Indeed, it is possible for all countries to simultaneously have higher inflation.

And because it is caused by "quantitative easing" the dollar price of oil will increase even as oil prices in terms of euros, yens, yuans etc. don't decrease. Indeed, because oil, like other commodities, has a more flexible price than normal goods, American "quantitative easing" could at least in the short term increase oil prices in terms of even other currencies. This is of course especially true if other countries pursue similar policies to limit the appreciation of their currencies.

Sunday, October 24, 2010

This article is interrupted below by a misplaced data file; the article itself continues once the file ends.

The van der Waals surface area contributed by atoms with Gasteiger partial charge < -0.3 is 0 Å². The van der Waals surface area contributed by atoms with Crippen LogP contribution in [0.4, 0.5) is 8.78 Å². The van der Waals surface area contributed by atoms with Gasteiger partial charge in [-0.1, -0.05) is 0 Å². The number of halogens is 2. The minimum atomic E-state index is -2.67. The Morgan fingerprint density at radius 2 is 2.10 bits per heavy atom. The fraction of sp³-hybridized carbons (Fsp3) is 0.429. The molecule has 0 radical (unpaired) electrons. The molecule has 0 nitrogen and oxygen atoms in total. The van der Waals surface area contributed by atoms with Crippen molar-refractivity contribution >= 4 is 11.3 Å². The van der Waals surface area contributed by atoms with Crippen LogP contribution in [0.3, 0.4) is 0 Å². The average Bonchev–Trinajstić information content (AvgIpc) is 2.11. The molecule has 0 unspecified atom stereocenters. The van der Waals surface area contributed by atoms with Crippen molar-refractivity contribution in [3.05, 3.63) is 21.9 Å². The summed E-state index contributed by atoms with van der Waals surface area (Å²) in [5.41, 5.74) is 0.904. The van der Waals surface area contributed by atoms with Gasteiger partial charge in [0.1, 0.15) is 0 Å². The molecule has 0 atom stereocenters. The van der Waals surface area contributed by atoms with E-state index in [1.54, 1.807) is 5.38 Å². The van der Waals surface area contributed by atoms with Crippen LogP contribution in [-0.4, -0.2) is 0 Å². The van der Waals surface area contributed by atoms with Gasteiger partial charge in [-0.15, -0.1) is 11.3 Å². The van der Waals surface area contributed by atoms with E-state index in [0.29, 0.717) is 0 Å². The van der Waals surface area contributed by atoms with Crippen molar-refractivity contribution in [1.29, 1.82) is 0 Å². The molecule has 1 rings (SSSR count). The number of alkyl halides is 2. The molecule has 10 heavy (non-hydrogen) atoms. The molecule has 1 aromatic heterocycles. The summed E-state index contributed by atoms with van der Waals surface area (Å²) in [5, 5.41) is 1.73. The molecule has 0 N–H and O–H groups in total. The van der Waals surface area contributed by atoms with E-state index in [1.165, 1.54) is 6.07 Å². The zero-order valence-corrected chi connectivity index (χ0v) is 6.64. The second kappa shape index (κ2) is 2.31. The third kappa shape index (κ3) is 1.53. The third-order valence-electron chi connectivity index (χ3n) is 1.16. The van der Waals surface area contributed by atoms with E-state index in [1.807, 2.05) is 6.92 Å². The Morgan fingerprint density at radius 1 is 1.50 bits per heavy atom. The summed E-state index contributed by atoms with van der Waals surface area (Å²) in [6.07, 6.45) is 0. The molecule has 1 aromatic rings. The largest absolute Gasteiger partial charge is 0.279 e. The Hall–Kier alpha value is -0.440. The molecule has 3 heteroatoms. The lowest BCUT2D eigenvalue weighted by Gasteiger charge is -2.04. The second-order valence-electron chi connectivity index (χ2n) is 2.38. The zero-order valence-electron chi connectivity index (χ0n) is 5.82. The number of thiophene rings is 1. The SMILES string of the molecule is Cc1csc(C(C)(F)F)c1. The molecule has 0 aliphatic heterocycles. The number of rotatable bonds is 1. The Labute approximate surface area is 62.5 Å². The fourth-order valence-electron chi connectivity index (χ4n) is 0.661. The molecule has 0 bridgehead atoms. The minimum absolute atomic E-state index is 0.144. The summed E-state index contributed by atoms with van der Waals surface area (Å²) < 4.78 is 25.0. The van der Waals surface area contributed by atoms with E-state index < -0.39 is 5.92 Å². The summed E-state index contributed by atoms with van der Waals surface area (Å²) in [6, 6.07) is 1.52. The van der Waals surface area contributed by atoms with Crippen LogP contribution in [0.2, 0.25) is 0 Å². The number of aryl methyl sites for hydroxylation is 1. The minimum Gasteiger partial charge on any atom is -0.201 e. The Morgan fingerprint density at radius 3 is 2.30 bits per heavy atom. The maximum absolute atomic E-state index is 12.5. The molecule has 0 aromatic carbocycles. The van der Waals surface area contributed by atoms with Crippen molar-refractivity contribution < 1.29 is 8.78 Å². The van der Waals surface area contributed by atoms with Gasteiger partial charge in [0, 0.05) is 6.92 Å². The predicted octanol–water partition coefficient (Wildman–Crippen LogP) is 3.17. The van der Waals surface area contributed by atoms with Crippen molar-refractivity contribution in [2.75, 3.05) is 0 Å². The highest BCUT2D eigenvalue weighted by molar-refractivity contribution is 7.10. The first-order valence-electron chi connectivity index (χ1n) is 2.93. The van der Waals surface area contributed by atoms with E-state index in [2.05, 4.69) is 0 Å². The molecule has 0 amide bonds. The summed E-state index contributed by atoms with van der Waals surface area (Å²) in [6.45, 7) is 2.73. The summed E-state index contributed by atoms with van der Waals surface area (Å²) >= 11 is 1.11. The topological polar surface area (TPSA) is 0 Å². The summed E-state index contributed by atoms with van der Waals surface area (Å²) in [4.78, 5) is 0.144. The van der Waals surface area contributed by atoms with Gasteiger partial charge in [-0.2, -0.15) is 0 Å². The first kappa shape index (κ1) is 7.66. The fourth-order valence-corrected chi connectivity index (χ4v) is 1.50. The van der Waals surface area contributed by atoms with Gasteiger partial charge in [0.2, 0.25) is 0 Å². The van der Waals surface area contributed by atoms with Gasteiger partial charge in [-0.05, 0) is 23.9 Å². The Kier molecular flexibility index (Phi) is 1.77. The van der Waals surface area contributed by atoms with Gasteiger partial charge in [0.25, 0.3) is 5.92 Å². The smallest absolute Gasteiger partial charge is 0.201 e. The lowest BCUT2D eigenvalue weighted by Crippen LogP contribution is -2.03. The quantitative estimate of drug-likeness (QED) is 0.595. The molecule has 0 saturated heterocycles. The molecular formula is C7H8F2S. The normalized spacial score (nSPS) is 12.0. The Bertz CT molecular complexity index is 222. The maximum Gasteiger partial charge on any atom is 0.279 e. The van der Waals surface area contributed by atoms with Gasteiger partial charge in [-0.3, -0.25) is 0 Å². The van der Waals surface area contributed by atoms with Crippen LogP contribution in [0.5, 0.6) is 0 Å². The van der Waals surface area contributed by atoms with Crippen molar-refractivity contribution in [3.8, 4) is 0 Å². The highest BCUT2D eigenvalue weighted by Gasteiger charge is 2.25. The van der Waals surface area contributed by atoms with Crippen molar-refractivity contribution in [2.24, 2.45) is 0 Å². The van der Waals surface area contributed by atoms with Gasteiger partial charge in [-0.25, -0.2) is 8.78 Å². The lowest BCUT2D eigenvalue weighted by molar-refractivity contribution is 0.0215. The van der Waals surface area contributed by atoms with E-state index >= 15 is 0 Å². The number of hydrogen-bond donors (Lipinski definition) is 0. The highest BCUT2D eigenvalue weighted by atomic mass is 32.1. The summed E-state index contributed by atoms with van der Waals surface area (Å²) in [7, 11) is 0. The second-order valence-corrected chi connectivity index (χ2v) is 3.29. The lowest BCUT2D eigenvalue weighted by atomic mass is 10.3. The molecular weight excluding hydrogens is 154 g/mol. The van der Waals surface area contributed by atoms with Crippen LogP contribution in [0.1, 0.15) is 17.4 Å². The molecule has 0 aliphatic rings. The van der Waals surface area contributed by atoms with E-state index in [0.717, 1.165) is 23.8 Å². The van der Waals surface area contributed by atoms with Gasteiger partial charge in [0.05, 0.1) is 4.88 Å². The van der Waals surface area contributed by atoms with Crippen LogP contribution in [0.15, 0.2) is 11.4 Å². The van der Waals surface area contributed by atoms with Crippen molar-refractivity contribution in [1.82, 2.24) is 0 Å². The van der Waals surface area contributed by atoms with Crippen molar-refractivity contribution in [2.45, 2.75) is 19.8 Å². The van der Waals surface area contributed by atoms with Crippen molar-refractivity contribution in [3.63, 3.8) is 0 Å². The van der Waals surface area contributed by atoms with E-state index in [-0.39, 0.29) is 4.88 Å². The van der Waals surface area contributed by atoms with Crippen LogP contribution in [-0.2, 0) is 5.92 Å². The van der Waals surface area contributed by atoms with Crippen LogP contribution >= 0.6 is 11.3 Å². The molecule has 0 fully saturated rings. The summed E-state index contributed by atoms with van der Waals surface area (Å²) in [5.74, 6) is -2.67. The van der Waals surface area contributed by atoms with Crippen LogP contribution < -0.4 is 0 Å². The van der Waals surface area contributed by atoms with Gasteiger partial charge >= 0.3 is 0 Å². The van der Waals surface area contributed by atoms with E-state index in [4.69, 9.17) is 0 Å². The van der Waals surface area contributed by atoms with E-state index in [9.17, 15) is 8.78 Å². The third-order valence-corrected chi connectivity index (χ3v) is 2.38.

How Affirmative Action Can Hurt Even Intended Beneficiaries

Affirmative action, or "positive discrimination" is primarily wrong because it is unjust against those it directly hurts (in this case Whites and Asians) and because it will lead to lower productivity when less qualified people are hired just because of their ethnicity/race.

But interestingly, it might not even be good to the seemingly favored groups (in this case Blacks and Hispanics) as many people will assume that anyone with a high ranking position from that group are simply there because of affirmative action-perhaps even in cases when they are actually genuinely qualified.

Saturday, October 23, 2010

Boomtown District Of Columbia

Yesterday, a report about employment and unemployment in various American states was released. One of the most interesting facts was that District of Columbia (aka Washington D.C. or simply Washington) had a lot stronger employment growth than any other state, rising 2.3% in September 2010 compared to August 2010 and 3.3% compared to September 2009.